As part of One Wharton Week, professor of criminology and statistics Richard Berk told MBA students how analytics can produce biased results and how decision-makers can fix it.

Humans can show bias, but mathematical algorithms supposedly do not. So why did machine learning initially red-line some minority areas when Amazon first rolled out same-day delivery in Boston? Why has Google been found to show lower-paying jobs to women?

Where does that bias come from and how can businesses correct for it?

On February 13, Richard Berk, Professor of Statistics and Criminology in the Penn School of Arts and Sciences, addressed these questions in front of a packed room of MBA students. Called “Machine-Learned ‘Bias,’” the lunch-time event was offered during One Wharton Week and co-sponsored by the Wharton Analytics Club.

Prof. Berk’s work focuses primarily on criminal justice applications. He gave the example that men commit most violent crimes, so if you develop an algorithm to forecast risk, the risk will be greater for men. If men are more likely to be sentenced to prison, is this result biased or accurate and fair? The answer, according to Berk, is how you define justice.

Pradya Nandini, WG'18, introducing an event during One Wharton Week
Return on Equality’s Pradya Nandini, WG’18, introducing the session on machine learning.

There are three stages in algorithmic application.

  • The data on which an algorithm is trained.
    The code that is written.
    The decisions that humans make on its application.

In general, Prof. Berk was reluctant to offer answers, which he said is the province of leaders in business and government, not statisticians. He advised, “Ask stakeholders what to optimize for when you are building an algorithm. Build values into it. Write code that is honest, that does what it says it will do.”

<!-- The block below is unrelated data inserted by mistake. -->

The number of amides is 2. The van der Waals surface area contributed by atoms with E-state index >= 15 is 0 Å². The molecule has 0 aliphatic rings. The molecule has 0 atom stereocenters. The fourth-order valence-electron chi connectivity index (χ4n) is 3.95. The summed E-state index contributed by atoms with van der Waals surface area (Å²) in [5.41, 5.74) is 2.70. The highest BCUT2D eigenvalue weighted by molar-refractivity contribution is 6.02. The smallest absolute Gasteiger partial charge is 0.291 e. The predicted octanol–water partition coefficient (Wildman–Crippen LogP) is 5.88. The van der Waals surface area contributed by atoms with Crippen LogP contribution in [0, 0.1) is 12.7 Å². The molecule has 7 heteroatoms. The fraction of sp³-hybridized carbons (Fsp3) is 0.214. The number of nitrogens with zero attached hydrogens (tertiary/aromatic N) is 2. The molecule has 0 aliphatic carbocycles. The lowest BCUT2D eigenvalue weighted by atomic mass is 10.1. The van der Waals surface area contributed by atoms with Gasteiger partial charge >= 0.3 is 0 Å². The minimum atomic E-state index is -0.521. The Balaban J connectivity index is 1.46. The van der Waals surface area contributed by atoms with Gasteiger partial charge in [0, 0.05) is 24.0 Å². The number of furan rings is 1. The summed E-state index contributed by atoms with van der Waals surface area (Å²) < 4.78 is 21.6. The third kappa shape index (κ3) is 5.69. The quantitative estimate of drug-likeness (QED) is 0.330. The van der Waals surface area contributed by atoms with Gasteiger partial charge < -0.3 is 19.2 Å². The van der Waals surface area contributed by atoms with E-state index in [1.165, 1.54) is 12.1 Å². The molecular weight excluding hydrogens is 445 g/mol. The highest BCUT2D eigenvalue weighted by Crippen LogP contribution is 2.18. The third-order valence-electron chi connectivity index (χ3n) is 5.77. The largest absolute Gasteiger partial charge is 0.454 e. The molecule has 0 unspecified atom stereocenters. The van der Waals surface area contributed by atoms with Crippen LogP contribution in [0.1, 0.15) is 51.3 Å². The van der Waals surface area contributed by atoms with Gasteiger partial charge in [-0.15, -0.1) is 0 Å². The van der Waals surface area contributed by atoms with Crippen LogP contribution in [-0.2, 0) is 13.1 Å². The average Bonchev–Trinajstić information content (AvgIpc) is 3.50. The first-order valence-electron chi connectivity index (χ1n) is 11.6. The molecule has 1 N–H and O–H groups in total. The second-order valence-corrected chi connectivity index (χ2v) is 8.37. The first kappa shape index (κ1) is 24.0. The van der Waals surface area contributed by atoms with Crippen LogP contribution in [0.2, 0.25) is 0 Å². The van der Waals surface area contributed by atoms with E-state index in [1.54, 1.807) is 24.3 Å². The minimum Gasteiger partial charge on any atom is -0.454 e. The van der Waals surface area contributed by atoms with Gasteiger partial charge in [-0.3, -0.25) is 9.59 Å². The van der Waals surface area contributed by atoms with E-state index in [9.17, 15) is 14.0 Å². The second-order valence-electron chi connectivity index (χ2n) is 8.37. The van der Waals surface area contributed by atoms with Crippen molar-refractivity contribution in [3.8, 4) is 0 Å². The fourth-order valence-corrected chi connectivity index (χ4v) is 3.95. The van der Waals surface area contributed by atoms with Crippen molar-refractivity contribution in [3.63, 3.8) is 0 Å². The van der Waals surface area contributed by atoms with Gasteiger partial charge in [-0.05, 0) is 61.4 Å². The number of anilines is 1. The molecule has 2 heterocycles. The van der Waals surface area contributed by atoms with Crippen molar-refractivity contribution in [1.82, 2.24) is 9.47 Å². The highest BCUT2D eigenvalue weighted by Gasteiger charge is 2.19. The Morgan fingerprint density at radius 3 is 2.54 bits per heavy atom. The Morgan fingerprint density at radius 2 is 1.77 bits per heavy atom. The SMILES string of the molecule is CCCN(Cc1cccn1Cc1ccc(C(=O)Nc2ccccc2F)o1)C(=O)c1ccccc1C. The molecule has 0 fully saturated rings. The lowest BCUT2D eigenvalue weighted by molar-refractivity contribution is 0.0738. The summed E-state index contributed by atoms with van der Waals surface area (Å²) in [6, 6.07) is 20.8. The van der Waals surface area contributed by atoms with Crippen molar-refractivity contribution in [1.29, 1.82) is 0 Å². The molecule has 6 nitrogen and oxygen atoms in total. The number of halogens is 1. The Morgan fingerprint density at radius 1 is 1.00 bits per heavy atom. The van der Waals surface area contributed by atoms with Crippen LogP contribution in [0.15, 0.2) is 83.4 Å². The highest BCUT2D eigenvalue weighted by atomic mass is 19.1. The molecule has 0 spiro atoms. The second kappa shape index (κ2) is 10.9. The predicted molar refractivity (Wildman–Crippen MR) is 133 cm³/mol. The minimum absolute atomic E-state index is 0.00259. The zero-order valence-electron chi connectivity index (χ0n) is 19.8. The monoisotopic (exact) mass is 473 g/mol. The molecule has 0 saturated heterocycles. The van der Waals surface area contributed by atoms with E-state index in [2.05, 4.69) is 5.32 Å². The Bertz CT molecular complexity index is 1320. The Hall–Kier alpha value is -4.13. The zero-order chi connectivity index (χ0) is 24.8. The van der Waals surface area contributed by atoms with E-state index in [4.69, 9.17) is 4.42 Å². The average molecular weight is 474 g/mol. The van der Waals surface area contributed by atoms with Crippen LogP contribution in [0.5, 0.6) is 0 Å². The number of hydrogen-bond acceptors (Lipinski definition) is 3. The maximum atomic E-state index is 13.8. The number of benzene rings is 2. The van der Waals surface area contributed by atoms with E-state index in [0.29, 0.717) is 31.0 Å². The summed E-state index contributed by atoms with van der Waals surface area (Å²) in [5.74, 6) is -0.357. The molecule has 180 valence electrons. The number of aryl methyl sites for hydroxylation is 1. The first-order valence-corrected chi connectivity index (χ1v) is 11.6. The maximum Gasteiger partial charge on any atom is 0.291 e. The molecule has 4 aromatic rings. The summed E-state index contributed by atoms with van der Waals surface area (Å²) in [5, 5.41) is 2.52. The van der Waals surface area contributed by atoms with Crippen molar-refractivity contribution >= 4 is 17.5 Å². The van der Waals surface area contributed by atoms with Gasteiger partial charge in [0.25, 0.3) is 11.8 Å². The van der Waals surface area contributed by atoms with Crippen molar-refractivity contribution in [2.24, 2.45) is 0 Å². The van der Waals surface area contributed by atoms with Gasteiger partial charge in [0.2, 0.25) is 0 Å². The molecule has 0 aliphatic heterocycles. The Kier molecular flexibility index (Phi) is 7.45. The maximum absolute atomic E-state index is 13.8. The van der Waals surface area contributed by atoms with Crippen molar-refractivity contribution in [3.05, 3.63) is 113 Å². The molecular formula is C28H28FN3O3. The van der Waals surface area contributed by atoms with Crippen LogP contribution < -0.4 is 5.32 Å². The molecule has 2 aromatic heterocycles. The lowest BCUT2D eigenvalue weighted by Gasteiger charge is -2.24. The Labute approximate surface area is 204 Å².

Pradya Nandini, WG'18, introducing an event during One Wharton Week
Packed house at the machine learning session of One Wharton Week

Nine top takeaways from Berk’s lecture on how to use analytics and values to “unbias” algorithms.

1. “A good algorithm won’t introduce bias.”
If there is a problem, it starts with the data. For example, if Google is matching jobs to current salary and woman job applicants currently have lower salaries, Google will show lower paying jobs, reflecting the input data.

2. “To reduce bias, look carefully at how the data came to be and how it was gathered and quantified.”
If you have biased data, it will continue in the algorithm. You must know how the data is generated. If you can demonstrate bias in data, you can develop algorithms that make corrections.

3. “When you introduce fairness, it reduces accuracy.”
Algorithms predict outcomes, and the predictive accuracy of an algorithm is reduced if you want to eliminate gender, race, or other differentials in your results. Fairness may be preferable to an accurate result, but it’s a tradeoff.

4. “Algorithm is a computational tool, not a model that describes how the world works.”
Business leaders must learn the language and then ask the right questions of those providing algorithm. If it’s a model, ask a certain set of questions. If it’s an algorithm, ask another one.

5. “Push as hard as you can for transparency when using proprietary algorithms and models.”
In principle, algorithms are more transparent than humans — the human mind is a black box. However, many algorithms used in business are proprietary. Companies that license them won’t let you see the code, but you can ask how it’s built.

6. “When you can’t see how an algorithm is built, test it.”
Run a forecasting contest between algorithms to see the outcomes.

7. “Algorithms make mistakes. The goal is to improve on current practice.”
Even a perfect algorithm will make mistakes, but most will improve on human practice. For example, algorithms in criminal justice are demonstrably more accurate and more fair than human decision makers.

8. “You can build social costs into algorithms.”
Different forecasting errors have different costs. Is the cost of a mistaken “no” higher than a mistaken “yes”? Decisions makers can correct algorithms by applying human values and not just monetary ones.

9. “Algorithms don’t lift you out of the human condition. They leave you in it.”
There are fundamentally unsolved moral questions that algorithms bring to the surface. Take the example of self-driving cars, which have to be programmed to make decisions in unavoidable crashes that must choose whether to spare harm to drivers, passengers, or pedestrians.

— Kelly Andrews

Posted: February 21, 2018

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